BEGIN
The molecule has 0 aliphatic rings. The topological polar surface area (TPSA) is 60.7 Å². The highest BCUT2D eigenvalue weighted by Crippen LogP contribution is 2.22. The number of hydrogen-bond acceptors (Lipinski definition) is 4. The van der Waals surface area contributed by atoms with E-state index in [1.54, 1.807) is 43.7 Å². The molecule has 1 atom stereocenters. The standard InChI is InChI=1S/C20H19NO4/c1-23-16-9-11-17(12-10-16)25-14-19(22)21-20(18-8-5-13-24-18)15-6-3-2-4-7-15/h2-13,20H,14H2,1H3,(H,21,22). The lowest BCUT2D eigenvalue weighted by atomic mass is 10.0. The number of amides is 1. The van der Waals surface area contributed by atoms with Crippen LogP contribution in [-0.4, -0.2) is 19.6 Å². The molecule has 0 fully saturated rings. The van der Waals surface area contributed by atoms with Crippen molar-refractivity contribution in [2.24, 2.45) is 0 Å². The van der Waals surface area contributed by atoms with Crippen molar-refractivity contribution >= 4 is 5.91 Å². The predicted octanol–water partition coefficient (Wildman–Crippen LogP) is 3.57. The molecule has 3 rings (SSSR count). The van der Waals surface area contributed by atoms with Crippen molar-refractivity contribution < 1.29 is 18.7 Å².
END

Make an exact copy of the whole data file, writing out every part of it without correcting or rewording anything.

The molecule has 0 aliphatic rings. The topological polar surface area (TPSA) is 60.7 Å². The highest BCUT2D eigenvalue weighted by Crippen LogP contribution is 2.22. The number of hydrogen-bond acceptors (Lipinski definition) is 4. The van der Waals surface area contributed by atoms with E-state index in [1.54, 1.807) is 43.7 Å². The molecule has 1 atom stereocenters. The standard InChI is InChI=1S/C20H19NO4/c1-23-16-9-11-17(12-10-16)25-14-19(22)21-20(18-8-5-13-24-18)15-6-3-2-4-7-15/h2-13,20H,14H2,1H3,(H,21,22). The lowest BCUT2D eigenvalue weighted by atomic mass is 10.0. The number of amides is 1. The van der Waals surface area contributed by atoms with Crippen LogP contribution in [-0.4, -0.2) is 19.6 Å². The molecule has 0 fully saturated rings. The van der Waals surface area contributed by atoms with Crippen molar-refractivity contribution in [2.24, 2.45) is 0 Å². The van der Waals surface area contributed by atoms with Crippen molar-refractivity contribution >= 4 is 5.91 Å². The predicted octanol–water partition coefficient (Wildman–Crippen LogP) is 3.57. The molecule has 3 rings (SSSR count). The van der Waals surface area contributed by atoms with Crippen molar-refractivity contribution < 1.29 is 18.7 Å².